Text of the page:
As a freshman member of Alcoholics Anonymous, my father memorized its renowned twelve steps. My memory of his success is recounted on page 62 of Before the Door Closes: A Daughter’s Journey with Her Alcoholic Father:
“More than fifty years earlier, Daddy had memorized its twelve-step program. ‘Listen to this, Judy,’ he said, taking a card from his wallet. Striding around the room, he repeatedly read aloud the dozen principles. Day after day he thundered them until they were rooted in his mind. That accomplished, there were times, it seemed, when he needed a reminder. Roping the family in it, he would unexpectedly walk to the middle of the living room, square his shoulders, and deliver each step perfectly.
“He sounded every bit like a fervent evangelist when his assured voice thundered, ‘Step Two. Come to believe that a Power greater than ourselves could restore us to sanity.'”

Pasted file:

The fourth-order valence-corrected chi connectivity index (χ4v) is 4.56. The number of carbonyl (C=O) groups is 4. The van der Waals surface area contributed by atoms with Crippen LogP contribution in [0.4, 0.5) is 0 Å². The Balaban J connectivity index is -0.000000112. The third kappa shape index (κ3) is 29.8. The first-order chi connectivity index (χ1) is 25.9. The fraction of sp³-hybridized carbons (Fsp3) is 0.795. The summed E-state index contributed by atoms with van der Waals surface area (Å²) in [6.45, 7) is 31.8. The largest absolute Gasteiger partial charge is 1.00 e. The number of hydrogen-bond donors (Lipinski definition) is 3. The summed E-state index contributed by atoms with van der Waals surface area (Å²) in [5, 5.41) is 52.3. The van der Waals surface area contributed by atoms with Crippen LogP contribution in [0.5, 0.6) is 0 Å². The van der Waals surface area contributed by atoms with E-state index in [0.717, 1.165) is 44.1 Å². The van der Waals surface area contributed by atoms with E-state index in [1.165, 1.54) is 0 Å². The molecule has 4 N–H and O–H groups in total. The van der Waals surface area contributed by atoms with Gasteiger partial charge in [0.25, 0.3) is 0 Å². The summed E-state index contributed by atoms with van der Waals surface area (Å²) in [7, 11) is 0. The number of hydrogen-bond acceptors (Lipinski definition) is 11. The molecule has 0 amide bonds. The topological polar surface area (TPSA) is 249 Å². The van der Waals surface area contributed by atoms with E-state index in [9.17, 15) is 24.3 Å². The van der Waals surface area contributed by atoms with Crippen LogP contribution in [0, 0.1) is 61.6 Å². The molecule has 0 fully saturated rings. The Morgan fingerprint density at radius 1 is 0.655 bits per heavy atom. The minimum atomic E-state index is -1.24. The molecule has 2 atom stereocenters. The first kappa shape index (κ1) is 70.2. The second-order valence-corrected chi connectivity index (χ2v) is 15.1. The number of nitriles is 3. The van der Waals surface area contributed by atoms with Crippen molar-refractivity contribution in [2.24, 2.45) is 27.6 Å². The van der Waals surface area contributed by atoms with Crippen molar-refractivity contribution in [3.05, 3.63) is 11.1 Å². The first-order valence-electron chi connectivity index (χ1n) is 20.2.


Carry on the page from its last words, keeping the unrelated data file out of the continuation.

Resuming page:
Thinking back on that now, I believe those were times when Daddy was asking his family for patience. At his core he desperately wanted to quit drinking–never succumb to another slip. Making us listen to his recitation was his way of reminding himself and us.
The plea of Daddy’s heart was epitomized in a maxim in the late seventies/early eighties, abbreviated PBPGIFWMY: Please be patient; God isn’t finished with me yet. Also during that time Joel Hemphill wrote the gospel song “He’s Still Working on Me.”
“The patience of Job” is a misnomer, for patience implies exercising calmness while under hardship. That wasn’t Job! He was a complainer who endured. When he decided he had finally “had it,” Job demanded his day in court with God. Once the Almighty heard his arguments, he would undoubtedly be vindicated (Job 23:1-5)!
When the Judge comes, he opens the case by essentially telling Job he doesn’t know what he’s talking about (Job 38:2). Again and again God makes Job face the evidence of His sovereignty and grandeur. When the examination ends, Job, left speechless (Job 40:1-5), becomes God’s all-weather friend.